Shaping Memories offers short essays by notable black women writers on pivotal moments that strongly influenced their careers. With contributions from such figures as novelist Paule Marshall, folklorist Daryl Cumber Dance, poets Mari Evans and Camille Dungy, essayist Ethel Morgan Smith, and scholar Maryemma Graham, the anthology provides a thorough overview of the formal concerns and thematic issues facing contemporary black women writers. Editor Joanne Veal Gabbin offers an introduction that places these writers in the context of American literature in general and African American literature in particular. Each essay includes a headnote summarizing the writer's career and aesthetic development. In their pieces these women negotiate educational institutions and societal restrictions and find their voices despite racism, sexism, and religious chauvinism. They offer strong testimony to the power of words to heal, transform, and renew.My favorite class then, unsurprisingly, was English, where my teacher at West Junior High School, Mr. Harris, began each class with an expository essay. I dona#39;t recall exactly whether he gave us topics or the beginning of essays in the form ofa first sentence only, but what I do ... into the joy of expository writing, however, was an element of censorship that came, not from Mr. Harris, but from my mother. ... When, on more than one occasion, we had abreakfast fooda for dinner, I noticed .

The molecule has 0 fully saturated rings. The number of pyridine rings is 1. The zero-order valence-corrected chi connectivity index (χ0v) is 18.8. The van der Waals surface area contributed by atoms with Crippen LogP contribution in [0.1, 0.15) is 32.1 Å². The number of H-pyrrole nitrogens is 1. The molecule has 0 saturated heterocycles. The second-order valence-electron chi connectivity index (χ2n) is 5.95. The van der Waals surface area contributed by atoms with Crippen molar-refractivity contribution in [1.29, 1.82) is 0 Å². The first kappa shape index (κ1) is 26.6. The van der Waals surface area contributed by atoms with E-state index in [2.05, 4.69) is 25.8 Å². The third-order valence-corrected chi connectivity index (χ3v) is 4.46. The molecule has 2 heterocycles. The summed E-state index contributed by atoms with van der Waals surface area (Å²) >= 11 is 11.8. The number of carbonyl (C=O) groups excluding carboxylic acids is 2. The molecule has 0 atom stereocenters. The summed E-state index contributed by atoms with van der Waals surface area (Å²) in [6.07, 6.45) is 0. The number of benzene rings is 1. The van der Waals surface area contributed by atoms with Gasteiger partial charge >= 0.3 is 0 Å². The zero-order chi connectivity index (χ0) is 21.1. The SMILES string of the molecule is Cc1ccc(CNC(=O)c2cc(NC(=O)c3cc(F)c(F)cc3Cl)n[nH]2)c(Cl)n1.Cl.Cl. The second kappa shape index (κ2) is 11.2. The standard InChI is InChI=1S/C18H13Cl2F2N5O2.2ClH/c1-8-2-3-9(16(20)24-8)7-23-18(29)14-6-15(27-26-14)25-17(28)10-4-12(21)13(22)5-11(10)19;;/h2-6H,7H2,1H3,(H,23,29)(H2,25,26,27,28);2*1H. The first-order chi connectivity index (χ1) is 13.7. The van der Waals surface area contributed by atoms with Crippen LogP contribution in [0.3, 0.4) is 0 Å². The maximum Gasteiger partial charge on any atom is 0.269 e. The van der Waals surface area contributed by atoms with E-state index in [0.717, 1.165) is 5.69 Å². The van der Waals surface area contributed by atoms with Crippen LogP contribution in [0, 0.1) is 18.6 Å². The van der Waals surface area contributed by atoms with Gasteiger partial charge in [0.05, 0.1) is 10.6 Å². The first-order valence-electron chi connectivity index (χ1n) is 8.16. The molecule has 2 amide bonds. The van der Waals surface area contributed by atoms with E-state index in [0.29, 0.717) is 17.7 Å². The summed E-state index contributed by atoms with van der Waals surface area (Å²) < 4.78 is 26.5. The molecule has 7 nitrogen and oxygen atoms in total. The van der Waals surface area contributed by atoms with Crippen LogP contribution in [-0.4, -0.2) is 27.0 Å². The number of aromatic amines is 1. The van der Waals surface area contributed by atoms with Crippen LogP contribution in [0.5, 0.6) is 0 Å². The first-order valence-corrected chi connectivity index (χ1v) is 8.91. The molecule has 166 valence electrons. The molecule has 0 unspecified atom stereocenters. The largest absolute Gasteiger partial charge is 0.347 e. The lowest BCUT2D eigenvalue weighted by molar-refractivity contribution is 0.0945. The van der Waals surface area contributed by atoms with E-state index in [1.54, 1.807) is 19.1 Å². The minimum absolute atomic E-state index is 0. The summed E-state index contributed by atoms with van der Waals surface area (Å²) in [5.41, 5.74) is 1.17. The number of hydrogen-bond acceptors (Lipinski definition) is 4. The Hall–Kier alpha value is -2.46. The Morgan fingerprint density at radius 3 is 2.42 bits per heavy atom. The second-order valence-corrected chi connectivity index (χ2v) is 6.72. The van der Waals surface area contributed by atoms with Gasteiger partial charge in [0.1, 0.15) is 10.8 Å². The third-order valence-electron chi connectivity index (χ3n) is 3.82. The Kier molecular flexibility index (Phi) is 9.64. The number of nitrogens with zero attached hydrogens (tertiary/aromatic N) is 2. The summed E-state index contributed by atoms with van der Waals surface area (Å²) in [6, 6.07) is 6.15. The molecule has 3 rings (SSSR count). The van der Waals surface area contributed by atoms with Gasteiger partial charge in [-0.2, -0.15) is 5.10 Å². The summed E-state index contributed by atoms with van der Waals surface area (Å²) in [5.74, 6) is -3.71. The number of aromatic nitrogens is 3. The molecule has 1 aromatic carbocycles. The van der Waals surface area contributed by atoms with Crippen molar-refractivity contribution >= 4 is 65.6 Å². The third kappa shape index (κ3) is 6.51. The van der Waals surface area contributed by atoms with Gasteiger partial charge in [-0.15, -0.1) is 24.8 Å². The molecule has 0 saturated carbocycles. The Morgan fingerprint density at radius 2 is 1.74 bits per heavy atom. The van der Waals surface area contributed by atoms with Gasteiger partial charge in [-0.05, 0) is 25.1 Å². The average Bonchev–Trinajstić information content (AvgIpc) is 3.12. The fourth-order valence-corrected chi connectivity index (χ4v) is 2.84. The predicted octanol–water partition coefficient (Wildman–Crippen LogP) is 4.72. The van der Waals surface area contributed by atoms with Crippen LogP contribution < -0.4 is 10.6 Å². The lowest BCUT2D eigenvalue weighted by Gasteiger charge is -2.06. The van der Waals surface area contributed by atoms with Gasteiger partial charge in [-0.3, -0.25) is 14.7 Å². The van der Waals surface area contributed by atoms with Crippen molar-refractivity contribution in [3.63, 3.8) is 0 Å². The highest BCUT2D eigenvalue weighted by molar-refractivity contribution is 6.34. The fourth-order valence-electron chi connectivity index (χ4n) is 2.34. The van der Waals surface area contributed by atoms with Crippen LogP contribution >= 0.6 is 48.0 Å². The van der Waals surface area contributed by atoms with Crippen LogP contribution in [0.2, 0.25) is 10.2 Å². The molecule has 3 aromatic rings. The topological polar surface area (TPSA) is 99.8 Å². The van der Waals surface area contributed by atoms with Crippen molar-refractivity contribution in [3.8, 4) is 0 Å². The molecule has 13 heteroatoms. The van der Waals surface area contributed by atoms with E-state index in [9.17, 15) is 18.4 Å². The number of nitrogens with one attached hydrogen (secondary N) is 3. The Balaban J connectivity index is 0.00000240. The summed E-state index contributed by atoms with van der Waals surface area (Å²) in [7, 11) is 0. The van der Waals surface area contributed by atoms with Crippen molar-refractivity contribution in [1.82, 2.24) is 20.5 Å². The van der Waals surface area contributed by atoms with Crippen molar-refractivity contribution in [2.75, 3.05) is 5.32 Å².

|Author||:||Joanne V. Gabbin|
|Publisher||:||Univ. Press of Mississippi - 2009|